Best ratio of known-unknown words

In your opinion, what is the ratio of known-unknown words that should be on any lesson you study? (i.e., white to yellow/blue words) Of course this will depend, and many answers will be arbitrary or opinions, but I still find this interesting.

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I’m mostly just starting out, but I am at a point now where I am finding material with less blue words than what I like. I find I am most productive with 1 material with a lot of blue words and a number of shorter articles with less. so when I am looking for something really hard (for me) i am looking for 30-45%. the easier stuff tends to be 5-15%.

But i do enjoy the feeling of relief after a difficult reading session.

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I felt 20% was the sweet spot, not too difficult so you don’t get frustrated, but also easy enough to not feel like ‘work’ and enjoy the reading. I think 20% works best for books and when you are a bit more advanced.

Maybe higher than that when in the beginner stages, since the starting articles are mostly boring anyway, at least in my point of view

I usually look for ≈30%, not too easy, but not too difficult either.

I never cared about the ratio before. But as I got better, eventually I just looked for that highest I could find and then chose based on topic.

Master Steve has said his sweet spot tends to be around 15-20%

At the beginning I would go for more known words, with time as you get better you can go higher:)

I guess the logic is that the unknown word count should not be too low so you wont stagnate and therefore 20% unknown words are better than only 10%. I do not believe that this matters. In my experience, when the unknown word account is lower I can simply read a lot faster and longer and have, in the end, encountered the same or more unknown words that I would have encountered in a more difficult, straining text.

Just read what you want to read.

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One of the beauties of the reading method is that you really don’t care about the % of unknown words. The only relevance of this ratio is in determining the method that I’ll tackle a book with:
– High percentage of unknowns = comparative reading + assisted reading on LingQ
– Medium percentage = assisted reading on LingQ
– Low percentage = reading with Kindle or un-assisted paper reading.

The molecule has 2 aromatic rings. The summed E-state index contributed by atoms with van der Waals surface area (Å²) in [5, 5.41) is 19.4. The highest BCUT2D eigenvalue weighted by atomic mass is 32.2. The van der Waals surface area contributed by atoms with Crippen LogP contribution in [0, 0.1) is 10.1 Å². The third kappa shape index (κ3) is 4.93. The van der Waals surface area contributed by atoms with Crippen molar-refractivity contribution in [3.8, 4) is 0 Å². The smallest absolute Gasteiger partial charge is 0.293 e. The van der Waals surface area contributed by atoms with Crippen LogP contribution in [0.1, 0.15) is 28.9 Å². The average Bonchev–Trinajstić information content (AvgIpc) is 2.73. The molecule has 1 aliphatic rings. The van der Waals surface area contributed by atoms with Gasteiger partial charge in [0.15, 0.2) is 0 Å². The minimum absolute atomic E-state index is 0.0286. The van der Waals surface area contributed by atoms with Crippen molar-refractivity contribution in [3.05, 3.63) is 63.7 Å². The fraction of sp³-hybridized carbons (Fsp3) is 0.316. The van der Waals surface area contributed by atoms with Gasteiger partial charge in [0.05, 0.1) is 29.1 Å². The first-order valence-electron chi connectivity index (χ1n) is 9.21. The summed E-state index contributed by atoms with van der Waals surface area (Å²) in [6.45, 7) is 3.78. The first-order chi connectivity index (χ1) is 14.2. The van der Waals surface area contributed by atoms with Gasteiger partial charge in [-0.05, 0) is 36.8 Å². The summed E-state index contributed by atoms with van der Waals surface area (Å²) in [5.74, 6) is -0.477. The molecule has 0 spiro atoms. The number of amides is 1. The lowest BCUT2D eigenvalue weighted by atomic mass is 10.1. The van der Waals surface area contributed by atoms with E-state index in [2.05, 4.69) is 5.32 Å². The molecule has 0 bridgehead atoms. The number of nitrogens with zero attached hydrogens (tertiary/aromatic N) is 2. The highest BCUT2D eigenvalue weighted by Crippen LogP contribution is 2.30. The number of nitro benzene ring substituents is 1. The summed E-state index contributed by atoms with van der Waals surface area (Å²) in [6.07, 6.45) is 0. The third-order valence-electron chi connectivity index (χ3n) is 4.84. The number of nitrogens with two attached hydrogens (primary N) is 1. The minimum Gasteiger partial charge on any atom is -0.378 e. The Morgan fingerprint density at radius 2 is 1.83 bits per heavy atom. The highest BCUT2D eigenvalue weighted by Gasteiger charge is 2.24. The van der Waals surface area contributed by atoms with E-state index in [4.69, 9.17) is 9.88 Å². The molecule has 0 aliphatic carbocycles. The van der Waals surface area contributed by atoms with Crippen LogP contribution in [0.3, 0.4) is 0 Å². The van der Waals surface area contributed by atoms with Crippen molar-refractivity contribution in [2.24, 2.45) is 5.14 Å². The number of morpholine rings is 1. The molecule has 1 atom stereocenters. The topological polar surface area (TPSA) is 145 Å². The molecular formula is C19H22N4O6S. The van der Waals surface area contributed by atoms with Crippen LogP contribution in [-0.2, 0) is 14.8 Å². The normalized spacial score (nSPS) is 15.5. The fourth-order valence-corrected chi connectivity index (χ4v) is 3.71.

There is really no “best ratio” to study when you have your methods and tools lined up.

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I’ve read anywhere from 10% to 30% and the percentage of unknown words has different benefits. Or course being a fluent reader requires a high known word count but it also requires ease of understanding and the ability to quickly recognize word/phrase meanings. Even the idea of “knowing a word“ isn’t as straightforward as one might originally think. “Knowing“ is a spectrum and not binary.

Reading texts with high % of unknown words is good for getting known word count up but isnt that great for becoming quicker at recalling known words and understanding more complex meanings of sentences. For these reasons I‘ve started keeping my unknown % less than 15% (for blue words) and really like it closer to 10-12%. Anything less than 10% starts to feel a little too easy. I‘d recommend choosing the highest % that still allows you to fully understand the sentence. Too many unknown words starts becoming more like flashcards for vocabulary and then what’s the point of even using LingQ?

As far as LingQ stats go, I’ve come to realize that hours of listening and words read are much more important than known words count. So my focus is getting to 3M words read in each language instead of looking at known words. After 3M words read the known words count should be very high.

ps: a better way to talk about unknown word percentage is what % is unknown after finishing a lesson. After completing a lesson I like to have no more than 175 yellow words (~9%) per 2000 but really like when it’s around 100 (~5%).

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